T2 fuel tankers, like their Liberty ship counterparts, were vital to the US Navy WWII war effort – but the design and construction of the welded steel vessels proved fatal for some ships.
In the past, much has been written about the Liberty ships that played such a vital role during World War II, but less about the T2 tankers which were their tanker counterparts.
As with the Liberty ships, the T2s were seen as a critical class of vessel to meet the demands of the war situation. Designed to carry both crude oil and products such as diesel, petrol, and fuel oil, a total of 533 examples of the various types were built between February 1942 and November 1945.
Numerous ships lasted in service for many of the post-war years with the majority being scrapped as late as the end of the 1960s. Interestingly, one of the last to survive was the Marine Electric (converted to a bulk carrier in 1962) that sank in 1983 in a storm; the investigation into its loss was a human tragedy that led to major reforms in ship inspections and safety standards. Today, there are no T2s left.
Origins of the design
As with the Liberty ship, the design of the T2 was based on a Socony-Vacuum Oil commercial project which had two vessels built by Bethlehem Steel in 1938-1939. The T2 design differed from these two vessels, Mobilfuel and Mobilube by being equipped with more powerful engines for higher speed.
The T2 basic specifications were 10,448 gross tons, 16,613 tonnes deadweight, overall length 159.4m, beam 20.7m and turbo electric machinery of 7,249 SHP, giving a speed of 15 knots. A number of variants were built, some with more powerful machinery of 10,000 SHP for an increased speed of 17.5 knots.
Builders were Sun Shipbuilding on the East Coast (206 ships), Alabama Drydock & Shipbuilding Co, Mobile on the Gulf Coast (102), and Kaiser Shipbuilding, Swan Island (147) and Marinship (78) on the US West Coast.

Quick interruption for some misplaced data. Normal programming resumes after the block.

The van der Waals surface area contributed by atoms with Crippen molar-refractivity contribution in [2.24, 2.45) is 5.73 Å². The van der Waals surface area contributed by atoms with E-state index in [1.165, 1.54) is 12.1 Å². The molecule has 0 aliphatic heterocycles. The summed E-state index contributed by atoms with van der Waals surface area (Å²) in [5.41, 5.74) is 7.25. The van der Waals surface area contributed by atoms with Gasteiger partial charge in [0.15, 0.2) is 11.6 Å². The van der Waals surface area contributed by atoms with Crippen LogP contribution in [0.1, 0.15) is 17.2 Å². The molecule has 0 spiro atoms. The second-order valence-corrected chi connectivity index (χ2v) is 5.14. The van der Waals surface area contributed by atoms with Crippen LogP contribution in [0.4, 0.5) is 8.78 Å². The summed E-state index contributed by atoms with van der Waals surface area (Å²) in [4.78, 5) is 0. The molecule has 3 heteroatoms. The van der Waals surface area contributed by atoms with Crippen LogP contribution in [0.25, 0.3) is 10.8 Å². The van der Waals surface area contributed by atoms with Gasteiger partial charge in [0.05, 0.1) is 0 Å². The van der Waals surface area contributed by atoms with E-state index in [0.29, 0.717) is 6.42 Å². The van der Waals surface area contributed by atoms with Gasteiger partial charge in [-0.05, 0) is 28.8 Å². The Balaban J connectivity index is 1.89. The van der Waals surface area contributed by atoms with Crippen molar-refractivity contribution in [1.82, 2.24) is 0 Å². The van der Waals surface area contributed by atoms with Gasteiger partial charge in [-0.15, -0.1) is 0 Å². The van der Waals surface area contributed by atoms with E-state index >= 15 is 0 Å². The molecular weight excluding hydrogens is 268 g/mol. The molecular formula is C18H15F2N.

The SS Hat Creek
Some of the first T2s to be built were taken over by the US Navy and converted into fleet oilers, equipped with refuelling-at-sea (RAS) gear. These served throughout the Pacific War and also off Korea and Vietnam before being laid up or scrapped. Unusually, in 1966, the US Army reactivated 11 T2 tankers and converted them into floating electrical power generation plants and deployed them to Vietnam. The ships’ turbo electric propulsion systems were used to generate electricity for on-shore use for the next two years.
Yet despite both the military and merchant versions demonstrating long and useful lives, there were some significant problems with the design.
At the time the T2s were under construction, welding as a technique in shipbuilding was relatively new. A US Coast Guard investigation in 1952 into the structural failure of the Fort Mercer (which broke in two with the after section being salvaged although the bow was lost) identified a series of problems.
To quote: “In connection with structural failures, the susceptibility of welded ships to extensive fractures has been known as a serious problem since early in World War II when our shipyards turned to welding as the only means of rapidly building enough ships to support the war effort.
“The T2 tanker Schenectady broke in two lying at the dock on 16 January 1943. This fracture, together with a number of less extensive fractures which had occurred in Liberty ships prior to that date, brought a full realization that serious problems were to be encountered as a result of the sudden transition from riveting to welding. The fractures which occurred were carefully investigated by the Coast Guard, the Maritime Commission, and the American Bureau of Shipping, and in addition, when the magnitude of the problem became apparent, the Secretary of the Navy appointed a Board in April 1943 to investigate the design and methods of construction of welded steel merchant vessels.
“This matter has been the subject of intensive study since that time. As the knowledge of the problem increased, corrective means have been applied to the construction of new ships, and steps have been taken on the existing ships to improve their resistance to this type of casualty.”
There was also the question of the steel’s transition temperature from ductile to brittle. The high sulphur content in the steel that was used for riveted ships made it brittle and prone to metal fatigue at lower temperatures. The combination of this and the inexperience of welding proved fatal for some ships.
Nevertheless, in retrospect the T2 would be seen as a vital and successful programme to meet the tanker shortage during the war.
John Barnes is a journalist, author and regular contributor.